Commander’s Palace Restaurant
Margaret and Regan suggested Commander’s Palace.
Commander’s Palace in the Garden District – go for lunch on a weekday. Good 25 cent martinis! It’s a very nice restaurant – don’t go in shorts, and flip flops.
Commander’s Palace Restaurant can be fun for the 25 cent martinis at lunch.
Yes, you read it right. The Commander’s Palace Restaurant, established in 1880, still offers 25 cents martinis today. Each per person is limited to three martinis, and you must have an entree. Get martinis with names like Commander’s, Ray Melon, Cosmopolitan, and Classic.
Muriel’s Jackson Square
There are hundreds of restaurants in and around the French Quarter, you really can’t go wrong on most any. My favorite is Muriel’s Jackson Square on Jackson Square, the food and service are top-notch, if you venture upstairs there is a large balcony overlooking the square, and in the back upstairs there are some very unusual rooms worth a walkthrough. Muriel’s has a great little bar with classic and specialty cocktails as well as a full menu of authentic New Orleans creole cuisine. Enjoy our little city!!!
On your second day, join a half-day or full-day kayak swamp tour. Claudia recommended the following:
New Orleans Kayak Swamp Tours, a tour company in New Orleans offers 3 types of kayaking tours:
1. Manchac Swamp Kayak tour – a 2-2 1/2 hour tour
2. Honey Island Kayak Swamp tours – a 2-hour tour
3. New Orleans Plantation Tour & Swamp kayak – an 8-hour tour Get the details on their website.
A fun tour to check out is the Swamp Landscape Photo Workshop by Wild Louisiana Tour. It’s a kayaking tour guided by an experienced nature photographer.
Regan also recommended taking the kayak swamp tours. She prefers the eco-friendly type of trips. She said:
We used Wild Louisiana because we wanted to avoid some of the environmentally irresponsible tours that feed to crocs and we wanted a naturalist to lead the tour. We did the Manchac tour, and it was awesome.
In the evening, head over to Frenchman Street for authentic New Orleans music. Trippy users Debbie and Harold loved it:
I went to Frenchmen Street afterward to listen to some jazz because that’s where you do it. The Spotted Cat Music Club is one of the most legit ones there.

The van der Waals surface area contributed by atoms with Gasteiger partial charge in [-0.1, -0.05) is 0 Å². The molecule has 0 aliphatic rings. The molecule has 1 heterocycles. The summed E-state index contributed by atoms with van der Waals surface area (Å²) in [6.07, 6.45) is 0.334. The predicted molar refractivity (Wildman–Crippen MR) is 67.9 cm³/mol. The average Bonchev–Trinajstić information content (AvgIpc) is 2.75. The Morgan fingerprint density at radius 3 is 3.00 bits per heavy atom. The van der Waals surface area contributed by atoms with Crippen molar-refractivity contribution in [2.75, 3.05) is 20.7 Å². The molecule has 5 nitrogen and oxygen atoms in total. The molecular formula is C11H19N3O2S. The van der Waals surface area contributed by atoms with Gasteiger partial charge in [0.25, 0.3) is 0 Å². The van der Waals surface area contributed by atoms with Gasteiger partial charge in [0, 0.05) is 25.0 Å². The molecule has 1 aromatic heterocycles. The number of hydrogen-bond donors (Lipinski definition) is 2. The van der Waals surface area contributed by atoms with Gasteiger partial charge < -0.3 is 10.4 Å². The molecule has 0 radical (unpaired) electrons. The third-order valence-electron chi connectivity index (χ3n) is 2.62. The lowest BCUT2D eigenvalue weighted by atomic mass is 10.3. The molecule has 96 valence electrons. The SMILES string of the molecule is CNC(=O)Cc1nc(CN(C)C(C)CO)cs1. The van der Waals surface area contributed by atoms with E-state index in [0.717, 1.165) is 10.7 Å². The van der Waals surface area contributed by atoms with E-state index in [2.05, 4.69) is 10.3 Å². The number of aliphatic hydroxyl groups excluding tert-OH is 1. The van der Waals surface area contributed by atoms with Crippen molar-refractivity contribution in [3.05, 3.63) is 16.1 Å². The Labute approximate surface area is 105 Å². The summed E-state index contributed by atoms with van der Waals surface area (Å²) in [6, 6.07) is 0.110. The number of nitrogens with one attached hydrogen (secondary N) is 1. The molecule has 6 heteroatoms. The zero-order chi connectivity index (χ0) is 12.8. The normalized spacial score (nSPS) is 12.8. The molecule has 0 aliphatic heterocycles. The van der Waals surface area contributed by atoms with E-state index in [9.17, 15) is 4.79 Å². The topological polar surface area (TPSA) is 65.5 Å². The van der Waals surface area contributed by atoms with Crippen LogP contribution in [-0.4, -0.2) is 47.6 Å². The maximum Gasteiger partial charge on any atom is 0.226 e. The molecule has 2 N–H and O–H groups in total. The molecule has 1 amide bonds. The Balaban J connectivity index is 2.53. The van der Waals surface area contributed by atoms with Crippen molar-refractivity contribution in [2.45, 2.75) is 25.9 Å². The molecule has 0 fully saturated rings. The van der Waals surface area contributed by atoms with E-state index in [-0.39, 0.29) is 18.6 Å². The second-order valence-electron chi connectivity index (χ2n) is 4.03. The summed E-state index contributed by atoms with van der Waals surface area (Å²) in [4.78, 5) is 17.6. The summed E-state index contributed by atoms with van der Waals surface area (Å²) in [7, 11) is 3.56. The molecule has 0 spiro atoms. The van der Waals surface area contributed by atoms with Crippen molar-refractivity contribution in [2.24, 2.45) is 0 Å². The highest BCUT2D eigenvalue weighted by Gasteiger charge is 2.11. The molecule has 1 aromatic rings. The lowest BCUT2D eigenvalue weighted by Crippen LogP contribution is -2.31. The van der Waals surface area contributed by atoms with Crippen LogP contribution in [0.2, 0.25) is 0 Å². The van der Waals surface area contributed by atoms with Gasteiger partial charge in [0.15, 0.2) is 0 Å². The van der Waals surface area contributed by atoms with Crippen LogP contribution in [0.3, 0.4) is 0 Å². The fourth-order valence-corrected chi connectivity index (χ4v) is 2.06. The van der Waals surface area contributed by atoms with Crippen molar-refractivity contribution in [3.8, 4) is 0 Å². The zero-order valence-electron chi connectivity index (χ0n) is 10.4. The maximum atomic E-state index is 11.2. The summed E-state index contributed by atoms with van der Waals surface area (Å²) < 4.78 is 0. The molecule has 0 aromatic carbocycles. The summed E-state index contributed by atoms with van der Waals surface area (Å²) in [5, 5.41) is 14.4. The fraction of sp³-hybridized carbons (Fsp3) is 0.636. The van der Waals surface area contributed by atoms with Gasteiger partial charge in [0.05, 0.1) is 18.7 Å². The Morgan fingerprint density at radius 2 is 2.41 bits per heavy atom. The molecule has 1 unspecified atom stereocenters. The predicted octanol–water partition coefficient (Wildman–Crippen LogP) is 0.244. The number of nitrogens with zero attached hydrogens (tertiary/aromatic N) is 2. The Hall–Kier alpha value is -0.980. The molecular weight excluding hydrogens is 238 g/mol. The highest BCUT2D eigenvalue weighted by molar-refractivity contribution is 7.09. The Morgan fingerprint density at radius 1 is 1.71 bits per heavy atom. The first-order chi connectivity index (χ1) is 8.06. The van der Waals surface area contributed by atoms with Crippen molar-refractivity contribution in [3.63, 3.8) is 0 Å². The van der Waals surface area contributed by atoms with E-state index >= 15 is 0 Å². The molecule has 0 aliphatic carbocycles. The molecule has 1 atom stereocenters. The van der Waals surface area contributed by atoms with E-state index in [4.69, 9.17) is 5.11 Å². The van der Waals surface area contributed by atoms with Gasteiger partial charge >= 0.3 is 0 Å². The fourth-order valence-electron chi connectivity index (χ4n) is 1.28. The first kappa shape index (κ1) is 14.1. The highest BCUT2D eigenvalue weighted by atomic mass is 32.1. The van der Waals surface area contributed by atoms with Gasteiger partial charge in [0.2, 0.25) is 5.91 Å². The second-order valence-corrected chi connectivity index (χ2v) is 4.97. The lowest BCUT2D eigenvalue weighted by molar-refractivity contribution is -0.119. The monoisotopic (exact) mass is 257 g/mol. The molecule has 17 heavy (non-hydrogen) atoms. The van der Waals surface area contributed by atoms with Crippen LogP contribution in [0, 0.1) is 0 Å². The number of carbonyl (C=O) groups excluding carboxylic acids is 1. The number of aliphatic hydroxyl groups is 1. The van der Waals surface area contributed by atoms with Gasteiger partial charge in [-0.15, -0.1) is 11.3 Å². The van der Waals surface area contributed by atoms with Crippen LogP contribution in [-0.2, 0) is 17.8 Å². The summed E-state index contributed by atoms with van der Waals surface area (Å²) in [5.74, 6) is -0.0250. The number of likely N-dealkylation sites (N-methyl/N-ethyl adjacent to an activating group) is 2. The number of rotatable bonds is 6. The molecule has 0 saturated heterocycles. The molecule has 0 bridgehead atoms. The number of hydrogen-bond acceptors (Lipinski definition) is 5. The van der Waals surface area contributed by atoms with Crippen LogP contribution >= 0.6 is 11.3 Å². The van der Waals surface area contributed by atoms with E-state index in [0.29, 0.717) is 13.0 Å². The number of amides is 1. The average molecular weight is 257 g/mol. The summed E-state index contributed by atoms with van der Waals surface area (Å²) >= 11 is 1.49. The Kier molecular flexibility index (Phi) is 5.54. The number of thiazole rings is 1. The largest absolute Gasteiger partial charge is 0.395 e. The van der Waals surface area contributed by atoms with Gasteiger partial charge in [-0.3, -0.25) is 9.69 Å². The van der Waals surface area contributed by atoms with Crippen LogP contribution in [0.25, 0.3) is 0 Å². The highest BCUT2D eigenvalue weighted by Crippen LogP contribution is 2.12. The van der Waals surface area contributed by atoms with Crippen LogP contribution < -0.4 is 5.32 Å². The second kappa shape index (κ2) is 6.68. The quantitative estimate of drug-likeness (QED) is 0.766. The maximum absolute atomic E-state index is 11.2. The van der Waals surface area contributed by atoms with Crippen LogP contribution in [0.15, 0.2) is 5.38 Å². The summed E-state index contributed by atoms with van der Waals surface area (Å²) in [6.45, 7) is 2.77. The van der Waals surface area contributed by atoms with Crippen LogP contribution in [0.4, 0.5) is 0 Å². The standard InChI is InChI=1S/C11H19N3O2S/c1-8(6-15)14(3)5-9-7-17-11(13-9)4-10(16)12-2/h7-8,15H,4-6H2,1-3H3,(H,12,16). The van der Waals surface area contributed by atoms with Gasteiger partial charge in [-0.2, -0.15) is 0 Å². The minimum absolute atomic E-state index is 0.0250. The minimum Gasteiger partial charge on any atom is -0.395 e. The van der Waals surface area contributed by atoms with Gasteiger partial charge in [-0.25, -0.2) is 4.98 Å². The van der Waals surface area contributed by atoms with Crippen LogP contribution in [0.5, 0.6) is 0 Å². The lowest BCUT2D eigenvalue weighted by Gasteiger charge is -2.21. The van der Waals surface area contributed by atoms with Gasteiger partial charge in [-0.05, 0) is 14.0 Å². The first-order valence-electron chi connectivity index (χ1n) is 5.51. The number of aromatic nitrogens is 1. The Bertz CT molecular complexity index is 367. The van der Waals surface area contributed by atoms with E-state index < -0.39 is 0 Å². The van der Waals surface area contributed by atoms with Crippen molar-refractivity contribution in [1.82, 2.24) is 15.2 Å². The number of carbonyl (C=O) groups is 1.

There’s a great music venue there called The Spotted Cat Music Club; it’s is my favorite bar. It has great music, but it can get very cramped.
NewOrleans.com also recommended the following places if you want to experience New Orleans jazz clubs:
- Preservation Hall
- Palm Court Jazz Club
- Polo Club Lounge (Windsor Court Hotel)
- The Davenport Lounge (Ritz Carlton Hotel)
- Chicken Wah Wah
- 21st Amendment Jazz Club at Louisiane
- Fritzel’s Jazz Club
- Blue Nile
- The Parish House (House of Blues)
- The New Orleans Jazz Market
- Prime Example Jazz Club
- Balcony Music Club
- Sidney’s Saloon
- Bourbon ‘O’
Start your third day at Stanley in Jackson Square, one of the best breakfast places in New Orleans. You’ll find all sorts of eggs benedict. Check out this list:
- Crab cakes and soft shell crab benedict
- Crab cakes benedict
- Eggs benedict poor boy
If you haven’t been to Cafe du Monde French Market, the original location, we suggest a quick stop there for coffee and beignets, before joining one of these tours to see more of New Orleans:
1. Whitney and Joseph Plantation Tour with Tours by Isabelle. This full-day tour, starting at 11:30 am will take off the beaten track to St Joseph Plantation, a Creole-style, sugar cane plantation since 1877 that is still operating today. The tour also takes you to visit an ancestral home, original slave cabins, freedmen’s church, a 1790s house, and more.
2. Go on a cocktail and food history tour, a four-hour tour with Doctor Gumbo. You must be 21 to join this tour. It starts at 2 pm daily. You’ll visit six locations, get four full-size cocktails, and sample up to eight dishes, including gumbo, curried pork skins, alligator boudin, and snacks.
3. Go on an airboat adventure with Airboat Adventures. See Louisiana’s bayous and swamps, get close to wildlife, alligators, and the different types of birds in Louisiana. This tour is one hour and 45 minutes long.